While it's still early, Live Nation is on the ground booking talent and producing shows. And the newly formed ASM Global, which controls the Coca-Cola Arena in Dubai that opened in 2018, is searching for sites for new venues, says CEO Bob Newman. "We have several other projects [in the region] that we're researching and looking at," he says. "We're betting on the potential of the market right now."

The market in Dubai, which established the Middle East on the touring map 15 years ago, has been hurt by an economic slowdown and a looming financial crisis that has made it harder for promoters to offer premium fees, agents say. The live business in Abu Dhabi, the United Arab Emirates capital with 1.4 million people, relies largely on expats; sponsorship revenue there fell by 20% in 2019 amid lower oil prices, says John Lickrish, CEO of Flash Entertainment, the government's events arm.

Despite its impressive first year, Saudi Arabia has yet to lure the same level of global superstar as Abu Dhabi. Flash Entertainment, building around the Formula One Abu Dhabi Grand Prix race, has hosted Coldplay three times, along with Beyoncé, Madonna and the Rolling Stones. Bruno Mars is set to perform on New Year's Eve.

So far, at least, there aren't many world-class arenas in the region. The Coca-Cola Arena, with a capacity of 17,000, is the only multipurpose venue of that size in the area. Another, the Yas Bay Arena, is set to open in April in Abu Dhabi, and will be operated by Flash Entertainment. The du Arena, an amphitheater in Abu Dhabi, is the region's largest outdoor venue, with a 50,000 capacity; The Killers and Lana Del Rey performed there in the past month.

Saudi Arabia relies more on purpose-built outdoor venues, which limits its concert season to 10 months. The MDL Beast festival, which organizers are hoping will draw 200,000 ticket-buyers over three days, will rely on stages designed and built in Belgium and flown to Riyadh, says Alammary, who is also a brand strategist for MDL Beast.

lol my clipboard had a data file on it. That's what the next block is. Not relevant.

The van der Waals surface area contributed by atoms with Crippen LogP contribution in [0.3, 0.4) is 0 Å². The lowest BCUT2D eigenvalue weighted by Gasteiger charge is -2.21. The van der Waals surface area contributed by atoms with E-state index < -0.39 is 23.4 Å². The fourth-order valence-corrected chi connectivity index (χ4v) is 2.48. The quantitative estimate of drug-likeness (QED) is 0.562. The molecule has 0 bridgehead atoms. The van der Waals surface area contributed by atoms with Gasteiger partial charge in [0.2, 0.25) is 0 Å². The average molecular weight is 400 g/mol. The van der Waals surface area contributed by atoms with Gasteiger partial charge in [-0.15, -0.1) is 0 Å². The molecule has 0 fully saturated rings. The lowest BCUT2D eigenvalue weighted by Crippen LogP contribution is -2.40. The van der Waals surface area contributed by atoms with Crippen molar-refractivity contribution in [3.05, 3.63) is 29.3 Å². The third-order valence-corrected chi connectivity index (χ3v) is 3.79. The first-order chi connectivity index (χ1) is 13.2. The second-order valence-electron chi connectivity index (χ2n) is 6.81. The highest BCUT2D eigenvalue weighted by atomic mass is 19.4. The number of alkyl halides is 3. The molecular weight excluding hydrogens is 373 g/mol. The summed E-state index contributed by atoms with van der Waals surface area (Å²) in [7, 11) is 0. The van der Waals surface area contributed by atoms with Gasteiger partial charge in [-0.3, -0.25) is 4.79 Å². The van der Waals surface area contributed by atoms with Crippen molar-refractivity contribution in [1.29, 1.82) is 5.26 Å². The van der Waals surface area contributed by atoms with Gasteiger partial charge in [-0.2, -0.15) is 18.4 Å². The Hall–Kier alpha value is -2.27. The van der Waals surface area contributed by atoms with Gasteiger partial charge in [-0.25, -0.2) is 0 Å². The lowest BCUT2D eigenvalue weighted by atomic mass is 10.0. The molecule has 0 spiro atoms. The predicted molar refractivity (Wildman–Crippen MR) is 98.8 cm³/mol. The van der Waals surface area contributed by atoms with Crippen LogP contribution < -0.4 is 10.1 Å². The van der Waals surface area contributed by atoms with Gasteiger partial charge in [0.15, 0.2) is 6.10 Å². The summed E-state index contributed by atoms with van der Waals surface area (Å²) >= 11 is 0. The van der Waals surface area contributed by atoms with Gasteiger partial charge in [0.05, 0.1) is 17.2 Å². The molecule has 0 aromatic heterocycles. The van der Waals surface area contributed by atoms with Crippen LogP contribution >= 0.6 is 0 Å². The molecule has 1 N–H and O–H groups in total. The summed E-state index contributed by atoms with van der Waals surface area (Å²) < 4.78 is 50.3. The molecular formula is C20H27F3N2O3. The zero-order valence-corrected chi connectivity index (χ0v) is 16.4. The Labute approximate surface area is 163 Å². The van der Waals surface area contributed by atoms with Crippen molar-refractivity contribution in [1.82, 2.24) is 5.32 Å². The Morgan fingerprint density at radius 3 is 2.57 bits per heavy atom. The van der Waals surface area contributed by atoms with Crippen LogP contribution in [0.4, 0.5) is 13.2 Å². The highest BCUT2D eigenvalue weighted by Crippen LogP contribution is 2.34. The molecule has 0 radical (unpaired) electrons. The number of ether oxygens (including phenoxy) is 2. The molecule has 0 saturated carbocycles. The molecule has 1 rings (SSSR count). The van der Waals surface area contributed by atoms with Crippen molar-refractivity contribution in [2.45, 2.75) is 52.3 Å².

While playing Saudi Arabia can be attractive financially, it can also be controversial. The 2018 murder of Washington Post journalist Jamal Khashoggi, allegedly at the direction of Saudi Crown Prince Mohammed bin Salman, drew strong pushback from human rights activists, who urged Guetta and others to cancel their shows. Nicki Minaj pulled out of her show in Jeddah in July citing her support for women's and LGBTQ rights and freedom of expression.

Thomas Ovesen, entertainment director for the Diriyah Gate Development Authority, a Saudi government agency, says that "no artist is being asked to endorse anything but the opportunity to play for their new fans."

Some in the music industry say that Saudi Arabia's push into entertainment may also be intended to satiate restless youth starving for diversion. "I go back to demographics," says del Granado. With such a young population, the ruling family may be trying to give Saudis jobs and entertainment, "because if not, here comes the Arab Spring."

Del Granado says he was struck by how young the audience was at Maluma's show in Saudi Arabia in November — and how well they knew the Latin star's music, despite the language barrier. "They are getting this music somewhere," he says. "This [felt like] it could have been a concert in Los Angeles or Buenos Aires or Santiago."

Newman and others expect the Middle East concert business to take off over the next half-decade. "I could see three or four touring stops in Saudi alone," says Ovesen. After this initial rush, though, the free-flow of government funding is expected to abate, as more privately financed promoters enter the kingdom. "The market's going to settle down and mature eventually," says del Granado. "They're doing this thing on steroids to plant the seed. It can't go on like this."

This article originally appeared in the Dec. 21 issue of Billboard.